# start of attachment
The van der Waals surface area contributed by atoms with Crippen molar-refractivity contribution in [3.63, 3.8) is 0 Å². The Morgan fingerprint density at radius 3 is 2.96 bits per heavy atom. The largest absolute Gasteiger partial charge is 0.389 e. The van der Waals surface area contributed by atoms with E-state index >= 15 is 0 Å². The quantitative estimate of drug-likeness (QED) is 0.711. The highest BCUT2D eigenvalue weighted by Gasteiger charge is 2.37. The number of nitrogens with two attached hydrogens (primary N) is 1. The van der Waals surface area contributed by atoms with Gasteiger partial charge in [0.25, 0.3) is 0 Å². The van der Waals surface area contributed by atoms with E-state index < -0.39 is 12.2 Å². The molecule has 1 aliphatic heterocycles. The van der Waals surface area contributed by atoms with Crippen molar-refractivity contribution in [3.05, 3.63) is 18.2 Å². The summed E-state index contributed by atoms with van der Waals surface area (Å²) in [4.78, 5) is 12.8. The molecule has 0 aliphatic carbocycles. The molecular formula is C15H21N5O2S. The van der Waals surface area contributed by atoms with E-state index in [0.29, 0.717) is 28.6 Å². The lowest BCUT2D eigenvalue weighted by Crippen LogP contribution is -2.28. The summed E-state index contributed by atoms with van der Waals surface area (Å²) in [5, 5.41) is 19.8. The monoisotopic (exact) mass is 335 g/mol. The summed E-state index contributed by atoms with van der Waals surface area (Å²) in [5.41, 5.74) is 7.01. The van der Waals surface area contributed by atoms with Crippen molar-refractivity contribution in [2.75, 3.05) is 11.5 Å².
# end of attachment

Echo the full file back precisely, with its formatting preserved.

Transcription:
The van der Waals surface area contributed by atoms with Crippen molar-refractivity contribution in [3.63, 3.8) is 0 Å². The Morgan fingerprint density at radius 3 is 2.96 bits per heavy atom. The largest absolute Gasteiger partial charge is 0.389 e. The van der Waals surface area contributed by atoms with E-state index >= 15 is 0 Å². The quantitative estimate of drug-likeness (QED) is 0.711. The highest BCUT2D eigenvalue weighted by Gasteiger charge is 2.37. The number of nitrogens with two attached hydrogens (primary N) is 1. The van der Waals surface area contributed by atoms with Gasteiger partial charge in [0.25, 0.3) is 0 Å². The van der Waals surface area contributed by atoms with E-state index < -0.39 is 12.2 Å². The molecule has 1 aliphatic heterocycles. The van der Waals surface area contributed by atoms with Crippen molar-refractivity contribution in [3.05, 3.63) is 18.2 Å². The summed E-state index contributed by atoms with van der Waals surface area (Å²) in [4.78, 5) is 12.8. The molecule has 0 aliphatic carbocycles. The molecular formula is C15H21N5O2S. The van der Waals surface area contributed by atoms with E-state index in [0.29, 0.717) is 28.6 Å². The lowest BCUT2D eigenvalue weighted by Crippen LogP contribution is -2.28. The summed E-state index contributed by atoms with van der Waals surface area (Å²) in [5, 5.41) is 19.8. The monoisotopic (exact) mass is 335 g/mol. The summed E-state index contributed by atoms with van der Waals surface area (Å²) in [5.41, 5.74) is 7.01. The van der Waals surface area contributed by atoms with Crippen molar-refractivity contribution in [2.75, 3.05) is 11.5 Å².